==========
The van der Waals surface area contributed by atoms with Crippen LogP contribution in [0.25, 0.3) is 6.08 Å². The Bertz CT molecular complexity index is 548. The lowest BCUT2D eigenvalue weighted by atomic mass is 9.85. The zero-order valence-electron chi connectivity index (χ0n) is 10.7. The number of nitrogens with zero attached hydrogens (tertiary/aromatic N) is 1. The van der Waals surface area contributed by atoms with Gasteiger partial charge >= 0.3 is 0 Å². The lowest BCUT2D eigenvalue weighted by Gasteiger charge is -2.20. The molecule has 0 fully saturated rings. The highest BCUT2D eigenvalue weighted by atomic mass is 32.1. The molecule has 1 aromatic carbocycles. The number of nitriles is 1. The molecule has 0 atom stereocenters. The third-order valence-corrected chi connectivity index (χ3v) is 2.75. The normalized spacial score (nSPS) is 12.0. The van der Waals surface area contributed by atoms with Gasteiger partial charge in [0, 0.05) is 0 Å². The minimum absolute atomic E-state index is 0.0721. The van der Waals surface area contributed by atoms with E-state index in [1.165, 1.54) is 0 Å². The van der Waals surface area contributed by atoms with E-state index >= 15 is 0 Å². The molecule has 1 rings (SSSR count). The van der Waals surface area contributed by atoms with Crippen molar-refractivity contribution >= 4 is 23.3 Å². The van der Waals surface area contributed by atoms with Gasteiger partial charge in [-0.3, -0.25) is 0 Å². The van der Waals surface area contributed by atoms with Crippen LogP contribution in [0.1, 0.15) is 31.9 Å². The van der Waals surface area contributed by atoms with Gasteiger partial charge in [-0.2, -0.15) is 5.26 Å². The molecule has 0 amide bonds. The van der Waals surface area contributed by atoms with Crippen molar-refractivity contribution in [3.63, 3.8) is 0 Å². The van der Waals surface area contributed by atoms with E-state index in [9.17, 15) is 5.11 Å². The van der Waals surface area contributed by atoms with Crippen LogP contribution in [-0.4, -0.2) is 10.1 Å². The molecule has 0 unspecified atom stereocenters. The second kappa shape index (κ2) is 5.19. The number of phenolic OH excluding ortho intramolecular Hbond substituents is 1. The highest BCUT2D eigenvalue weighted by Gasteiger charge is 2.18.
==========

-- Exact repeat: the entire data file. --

The van der Waals surface area contributed by atoms with Crippen LogP contribution in [0.25, 0.3) is 6.08 Å². The Bertz CT molecular complexity index is 548. The lowest BCUT2D eigenvalue weighted by atomic mass is 9.85. The zero-order valence-electron chi connectivity index (χ0n) is 10.7. The number of nitrogens with zero attached hydrogens (tertiary/aromatic N) is 1. The van der Waals surface area contributed by atoms with Gasteiger partial charge >= 0.3 is 0 Å². The lowest BCUT2D eigenvalue weighted by Gasteiger charge is -2.20. The molecule has 0 fully saturated rings. The highest BCUT2D eigenvalue weighted by atomic mass is 32.1. The molecule has 1 aromatic carbocycles. The number of nitriles is 1. The molecule has 0 atom stereocenters. The third-order valence-corrected chi connectivity index (χ3v) is 2.75. The normalized spacial score (nSPS) is 12.0. The van der Waals surface area contributed by atoms with Gasteiger partial charge in [0, 0.05) is 0 Å². The minimum absolute atomic E-state index is 0.0721. The van der Waals surface area contributed by atoms with E-state index in [1.165, 1.54) is 0 Å². The van der Waals surface area contributed by atoms with E-state index >= 15 is 0 Å². The molecule has 1 rings (SSSR count). The van der Waals surface area contributed by atoms with Crippen molar-refractivity contribution >= 4 is 23.3 Å². The van der Waals surface area contributed by atoms with Gasteiger partial charge in [-0.3, -0.25) is 0 Å². The van der Waals surface area contributed by atoms with Crippen LogP contribution in [0.1, 0.15) is 31.9 Å². The van der Waals surface area contributed by atoms with Gasteiger partial charge in [-0.2, -0.15) is 5.26 Å². The molecule has 0 amide bonds. The van der Waals surface area contributed by atoms with Crippen molar-refractivity contribution in [3.63, 3.8) is 0 Å². The van der Waals surface area contributed by atoms with E-state index in [9.17, 15) is 5.11 Å². The van der Waals surface area contributed by atoms with Crippen LogP contribution in [-0.4, -0.2) is 10.1 Å². The molecule has 0 unspecified atom stereocenters. The second kappa shape index (κ2) is 5.19. The number of phenolic OH excluding ortho intramolecular Hbond substituents is 1. The highest BCUT2D eigenvalue weighted by Gasteiger charge is 2.18.